Having swollen glands is a sign that one's lymph glands or lymph nodes have been infected. Lymph glands are lumps of tissue in the shape of an oval that can be found throughout the body, such as in the armpit area, the neck area, and the groin area. These contain lymphocytes, a type of white blood cell, and their function is to fight bacteria, viruses, and other harmful agents to protect the body. Therefore, these will become infected when one experiences bacterial or viral infections. These infections can be fairly minor like an ear or throat infection, or it can be other inflammatory conditions such as the common cold, tonsillitis, or cellulitis. However, swollen glands can be caused by more severe viral illnesses like rubella and measles and bacterial infections like tuberculosis and syphilis. In addition, some conditions like HIV and lupus, where the immune system attacks the body, can also cause swollen glands.
The main symptom of gland infection is that the gland will to about an inch, which is three times their normal size. The swollen gland will feel soft and tender, and one will feel pain when they press on these glands. The skin over this lymph gland will be red and warm. This swollen gland may even be accompanied by fever, sore throat, and mouth sores. One should immediately consult with a doctor if the lymph gland is hard and won't move, and if it doesn't go away after a few weeks and instead becomes bigger.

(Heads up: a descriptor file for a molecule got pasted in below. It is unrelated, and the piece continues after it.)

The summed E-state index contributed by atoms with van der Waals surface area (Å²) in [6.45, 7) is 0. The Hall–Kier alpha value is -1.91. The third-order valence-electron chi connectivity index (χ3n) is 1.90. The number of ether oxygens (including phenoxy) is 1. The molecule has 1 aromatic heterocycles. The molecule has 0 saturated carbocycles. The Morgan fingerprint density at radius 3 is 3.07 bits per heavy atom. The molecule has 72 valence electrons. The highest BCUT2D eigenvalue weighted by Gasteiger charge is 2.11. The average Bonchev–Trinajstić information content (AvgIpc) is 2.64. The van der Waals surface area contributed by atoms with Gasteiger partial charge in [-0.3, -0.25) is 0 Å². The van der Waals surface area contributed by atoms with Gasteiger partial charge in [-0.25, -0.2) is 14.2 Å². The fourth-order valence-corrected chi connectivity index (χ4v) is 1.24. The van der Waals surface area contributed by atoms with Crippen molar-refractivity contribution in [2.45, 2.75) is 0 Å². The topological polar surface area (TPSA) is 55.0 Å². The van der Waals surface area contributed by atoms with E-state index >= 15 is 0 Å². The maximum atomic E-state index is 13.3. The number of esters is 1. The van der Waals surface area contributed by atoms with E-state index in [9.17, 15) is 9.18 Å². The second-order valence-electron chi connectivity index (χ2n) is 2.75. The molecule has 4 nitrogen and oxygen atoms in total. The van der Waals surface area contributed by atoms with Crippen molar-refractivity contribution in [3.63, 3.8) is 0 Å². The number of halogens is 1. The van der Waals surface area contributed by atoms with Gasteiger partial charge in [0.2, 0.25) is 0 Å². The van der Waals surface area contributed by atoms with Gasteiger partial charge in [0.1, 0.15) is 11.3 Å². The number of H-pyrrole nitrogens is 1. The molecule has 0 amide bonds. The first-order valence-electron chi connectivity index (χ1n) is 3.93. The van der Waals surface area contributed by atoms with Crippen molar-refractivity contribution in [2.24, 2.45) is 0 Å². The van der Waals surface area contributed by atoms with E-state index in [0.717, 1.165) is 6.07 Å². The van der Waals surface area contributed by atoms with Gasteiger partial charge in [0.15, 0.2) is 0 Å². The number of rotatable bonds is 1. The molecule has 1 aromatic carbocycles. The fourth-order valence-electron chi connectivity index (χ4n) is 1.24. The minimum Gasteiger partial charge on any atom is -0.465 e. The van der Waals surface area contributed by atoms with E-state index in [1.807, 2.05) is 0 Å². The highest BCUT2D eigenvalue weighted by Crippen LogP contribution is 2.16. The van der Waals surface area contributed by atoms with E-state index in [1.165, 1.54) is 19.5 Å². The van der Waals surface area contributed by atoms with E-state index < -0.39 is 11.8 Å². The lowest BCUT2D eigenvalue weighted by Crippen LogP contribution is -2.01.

Because swollen glands are inflammation of the lymph nodes, one can use non-steroidal anti-inflammatory drugs or NSAIDs like Advil, Motrin, or Aleve. To alleviate the pain, one can take painkillers like Tylenol. Moreover, one should remember to get lots of sleep so the body time can rest and recover.